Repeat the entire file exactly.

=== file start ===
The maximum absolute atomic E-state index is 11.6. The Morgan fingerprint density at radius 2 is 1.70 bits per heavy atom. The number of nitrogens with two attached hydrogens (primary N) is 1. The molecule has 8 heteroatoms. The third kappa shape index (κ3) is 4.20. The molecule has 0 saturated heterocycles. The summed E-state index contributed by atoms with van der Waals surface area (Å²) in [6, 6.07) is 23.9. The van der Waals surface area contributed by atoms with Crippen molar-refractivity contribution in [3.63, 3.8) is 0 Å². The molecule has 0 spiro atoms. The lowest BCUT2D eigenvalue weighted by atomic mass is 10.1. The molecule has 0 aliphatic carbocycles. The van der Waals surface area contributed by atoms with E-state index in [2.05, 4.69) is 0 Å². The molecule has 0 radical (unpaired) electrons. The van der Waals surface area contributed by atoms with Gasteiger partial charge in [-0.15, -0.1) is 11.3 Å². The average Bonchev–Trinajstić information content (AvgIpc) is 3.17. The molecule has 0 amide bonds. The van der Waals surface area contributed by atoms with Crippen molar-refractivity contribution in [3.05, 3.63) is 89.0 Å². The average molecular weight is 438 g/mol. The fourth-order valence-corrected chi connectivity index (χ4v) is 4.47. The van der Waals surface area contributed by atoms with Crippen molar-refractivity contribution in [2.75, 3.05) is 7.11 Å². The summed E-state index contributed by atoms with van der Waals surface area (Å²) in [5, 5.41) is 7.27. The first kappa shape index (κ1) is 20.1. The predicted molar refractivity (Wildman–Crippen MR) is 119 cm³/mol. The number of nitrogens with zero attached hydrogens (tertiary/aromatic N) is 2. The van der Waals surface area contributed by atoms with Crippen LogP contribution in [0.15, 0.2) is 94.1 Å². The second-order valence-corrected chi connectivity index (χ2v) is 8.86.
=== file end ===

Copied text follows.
The maximum absolute atomic E-state index is 11.6. The Morgan fingerprint density at radius 2 is 1.70 bits per heavy atom. The number of nitrogens with two attached hydrogens (primary N) is 1. The molecule has 8 heteroatoms. The third kappa shape index (κ3) is 4.20. The molecule has 0 saturated heterocycles. The summed E-state index contributed by atoms with van der Waals surface area (Å²) in [6, 6.07) is 23.9. The van der Waals surface area contributed by atoms with Crippen molar-refractivity contribution in [3.63, 3.8) is 0 Å². The molecule has 0 spiro atoms. The lowest BCUT2D eigenvalue weighted by atomic mass is 10.1. The molecule has 0 aliphatic carbocycles. The van der Waals surface area contributed by atoms with E-state index in [2.05, 4.69) is 0 Å². The molecule has 0 radical (unpaired) electrons. The van der Waals surface area contributed by atoms with Gasteiger partial charge in [-0.15, -0.1) is 11.3 Å². The average Bonchev–Trinajstić information content (AvgIpc) is 3.17. The molecule has 0 amide bonds. The van der Waals surface area contributed by atoms with Crippen molar-refractivity contribution in [3.05, 3.63) is 89.0 Å². The average molecular weight is 438 g/mol. The fourth-order valence-corrected chi connectivity index (χ4v) is 4.47. The van der Waals surface area contributed by atoms with Crippen molar-refractivity contribution in [2.75, 3.05) is 7.11 Å². The summed E-state index contributed by atoms with van der Waals surface area (Å²) in [5, 5.41) is 7.27. The first kappa shape index (κ1) is 20.1. The predicted molar refractivity (Wildman–Crippen MR) is 119 cm³/mol. The number of nitrogens with zero attached hydrogens (tertiary/aromatic N) is 2. The van der Waals surface area contributed by atoms with Crippen LogP contribution in [0.15, 0.2) is 94.1 Å². The second-order valence-corrected chi connectivity index (χ2v) is 8.86.